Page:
In 2008, Larry Summers, now chief economic advisor to President Obama, said that any fiscal stimulus bill should be "timely, targeted, and temporary." Mr. Summers wrote that to be timely a stimulus bill should be "based on changes in taxes and benefits that can be implemented almost immediately." The stimulus bill should be targeted to "those with low incomes and those whose incomes have recently fallen for whom spending is most urgent." Finally, the stimulus bill must be temporary and have no impact on the deficit after one year. Increased deficits, Mr. Summers wrote, will only lead to rises in interest rates and undermine long-term growth. However, since it was signed into law February 17, 2009, the economic stimulus bill hasn't been timely nor targeted and I doubt it will be temporary. Economist Milton Friedman once said "there is nothing so permanent as a temporary government program."

In the 224 days since the stimulus bill was signed into law, we have spent $98 billion or 12 percent of the $787 billion. At this rate, it will take the federal government around 1,800 days to spend the entire bill. Ironically, this will put us way past the 2012 presidential election.

President Obama told us that if we passed the stimulus bill we would not see unemployment go above 8 percent and that we would "save or create" 3 million jobs by putting "people back to work." However, since the bill was signed, the economy has lost an additional 2.2 million jobs and the unemployment rate is now at 9.8 percent.

America needs a real stimulus bill. A bill that doesn't pay back the unions and interest groups that helped President Obama get elected. The current stimulus bill simply increases the size and control of government by putting money into the hands of politicians, bureaucrats, and lobbyists at the expense of the private sector. We need a bill that will create long-term permanent jobs, not temporary "shovel-ready" projects and provide tax cuts for businesses.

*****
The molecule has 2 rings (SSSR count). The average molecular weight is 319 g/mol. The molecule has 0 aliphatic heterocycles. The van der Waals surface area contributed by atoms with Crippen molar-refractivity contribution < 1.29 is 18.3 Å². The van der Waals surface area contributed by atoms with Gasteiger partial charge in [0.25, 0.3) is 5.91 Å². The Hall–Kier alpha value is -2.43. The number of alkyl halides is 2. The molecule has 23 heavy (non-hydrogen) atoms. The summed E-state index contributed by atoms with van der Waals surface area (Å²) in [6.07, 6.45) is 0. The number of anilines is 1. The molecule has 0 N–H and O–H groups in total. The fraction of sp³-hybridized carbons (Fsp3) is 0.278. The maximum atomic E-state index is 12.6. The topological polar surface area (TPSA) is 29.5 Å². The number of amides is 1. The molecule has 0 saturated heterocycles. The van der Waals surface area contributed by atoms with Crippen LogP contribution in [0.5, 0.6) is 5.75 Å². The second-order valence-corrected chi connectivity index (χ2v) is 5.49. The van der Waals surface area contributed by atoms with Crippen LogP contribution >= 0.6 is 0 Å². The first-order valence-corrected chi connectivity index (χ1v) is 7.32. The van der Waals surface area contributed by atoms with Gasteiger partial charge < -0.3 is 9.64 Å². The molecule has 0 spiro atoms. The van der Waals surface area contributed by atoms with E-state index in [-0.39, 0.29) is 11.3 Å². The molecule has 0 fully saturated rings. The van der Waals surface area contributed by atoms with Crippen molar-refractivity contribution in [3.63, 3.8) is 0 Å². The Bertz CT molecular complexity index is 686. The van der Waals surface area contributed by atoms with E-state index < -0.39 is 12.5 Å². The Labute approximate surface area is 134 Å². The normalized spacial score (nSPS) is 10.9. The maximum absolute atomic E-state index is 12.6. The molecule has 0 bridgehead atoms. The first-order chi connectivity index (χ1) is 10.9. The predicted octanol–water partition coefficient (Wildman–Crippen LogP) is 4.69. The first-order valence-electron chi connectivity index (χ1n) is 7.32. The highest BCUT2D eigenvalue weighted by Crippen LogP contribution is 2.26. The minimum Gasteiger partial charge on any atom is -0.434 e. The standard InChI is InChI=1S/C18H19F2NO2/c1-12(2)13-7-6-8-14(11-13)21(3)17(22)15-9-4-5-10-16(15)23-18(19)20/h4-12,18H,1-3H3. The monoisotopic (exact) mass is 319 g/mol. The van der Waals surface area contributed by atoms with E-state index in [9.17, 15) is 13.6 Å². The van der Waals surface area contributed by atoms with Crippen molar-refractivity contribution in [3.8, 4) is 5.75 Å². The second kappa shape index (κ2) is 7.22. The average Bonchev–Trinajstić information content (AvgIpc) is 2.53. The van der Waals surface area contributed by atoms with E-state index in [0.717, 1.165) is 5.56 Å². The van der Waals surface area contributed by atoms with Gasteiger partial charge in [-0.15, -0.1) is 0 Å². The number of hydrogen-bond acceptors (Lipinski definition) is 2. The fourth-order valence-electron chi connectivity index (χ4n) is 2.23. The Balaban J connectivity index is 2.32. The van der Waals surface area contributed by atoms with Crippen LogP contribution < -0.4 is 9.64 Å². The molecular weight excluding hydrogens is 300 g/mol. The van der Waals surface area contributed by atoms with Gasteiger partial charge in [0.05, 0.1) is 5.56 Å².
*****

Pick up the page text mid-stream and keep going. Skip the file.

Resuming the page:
So what would a successful stimulus bill look like? First, tax cuts must be at the heart of any new bill. Americans believe that tax cuts spur economic growth and create jobs. With a $12 trillion economy, any tax cut must be bold enough to actually work.

Second, a true stimulus bill must be rooted in economic freedom for the American people. An economy centralized in Washington only brings about corruption and political favoritism that we see today. In order to have sustainable, long-term economic growth, we must provide small businesses with pro-growth policies. We can't just simply cut taxes but we must also reign in government spending and fiscal responsibility. An amendment requiring the federal government to balance their budget would be a great start to achieving this.

Third, in order to help businesses, we should implement cuts in Social Security and Medicare taxes. Former Speaker of the House Newt Gingrich is proposing a 50 percent cut in these tax rates. Small businesses would have more money to hire people or invest and employees would see an immediate growth in their take home pay allowing them to spend more in the private sector.

Fourth, the United States has the second highest combined corporate tax rate in the world at 39.1 percent (Japan has the highest rate at 39.5 percent). In order to entice foreign companies to invest in the Untied States, we must lower this rate to a more competitive advantage. Currently, Ireland has the lowest corporate tax rate of 12.5 percent.

During the 1990's, President Clinton and the Republican-controlled House showed us that in order to have economic growth you must have both pro-job and pro-investment tax cuts. The more jobs the private sector creates, the fewer number of people receiving welfare payments or unemployment benefits. By controlling spending, they were able to balance the budget for the next four years.

This is one time when history should repeat itself.